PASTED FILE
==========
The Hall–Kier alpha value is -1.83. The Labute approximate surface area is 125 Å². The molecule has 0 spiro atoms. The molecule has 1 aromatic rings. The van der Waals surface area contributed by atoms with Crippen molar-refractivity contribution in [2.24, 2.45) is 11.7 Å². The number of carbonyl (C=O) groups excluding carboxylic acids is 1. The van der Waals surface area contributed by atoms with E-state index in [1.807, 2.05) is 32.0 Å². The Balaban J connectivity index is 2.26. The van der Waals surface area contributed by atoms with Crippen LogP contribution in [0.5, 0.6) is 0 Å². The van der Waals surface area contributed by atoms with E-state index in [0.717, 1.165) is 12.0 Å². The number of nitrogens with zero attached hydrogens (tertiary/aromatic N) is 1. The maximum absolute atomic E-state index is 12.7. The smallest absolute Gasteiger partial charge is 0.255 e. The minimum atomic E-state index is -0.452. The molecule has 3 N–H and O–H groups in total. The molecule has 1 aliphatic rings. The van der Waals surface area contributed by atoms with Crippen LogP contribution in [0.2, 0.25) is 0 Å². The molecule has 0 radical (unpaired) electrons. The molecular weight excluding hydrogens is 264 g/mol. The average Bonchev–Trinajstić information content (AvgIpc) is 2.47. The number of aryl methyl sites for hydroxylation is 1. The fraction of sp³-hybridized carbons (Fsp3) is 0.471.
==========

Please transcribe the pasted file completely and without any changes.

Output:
The Hall–Kier alpha value is -1.83. The Labute approximate surface area is 125 Å². The molecule has 0 spiro atoms. The molecule has 1 aromatic rings. The van der Waals surface area contributed by atoms with Crippen molar-refractivity contribution in [2.24, 2.45) is 11.7 Å². The number of carbonyl (C=O) groups excluding carboxylic acids is 1. The van der Waals surface area contributed by atoms with E-state index in [1.807, 2.05) is 32.0 Å². The Balaban J connectivity index is 2.26. The van der Waals surface area contributed by atoms with Crippen LogP contribution in [0.5, 0.6) is 0 Å². The van der Waals surface area contributed by atoms with E-state index in [0.717, 1.165) is 12.0 Å². The number of nitrogens with zero attached hydrogens (tertiary/aromatic N) is 1. The maximum absolute atomic E-state index is 12.7. The smallest absolute Gasteiger partial charge is 0.255 e. The minimum atomic E-state index is -0.452. The molecule has 3 N–H and O–H groups in total. The molecule has 1 aliphatic rings. The van der Waals surface area contributed by atoms with Crippen LogP contribution in [0.2, 0.25) is 0 Å². The molecule has 0 radical (unpaired) electrons. The molecular weight excluding hydrogens is 264 g/mol. The average Bonchev–Trinajstić information content (AvgIpc) is 2.47. The number of aryl methyl sites for hydroxylation is 1. The fraction of sp³-hybridized carbons (Fsp3) is 0.471.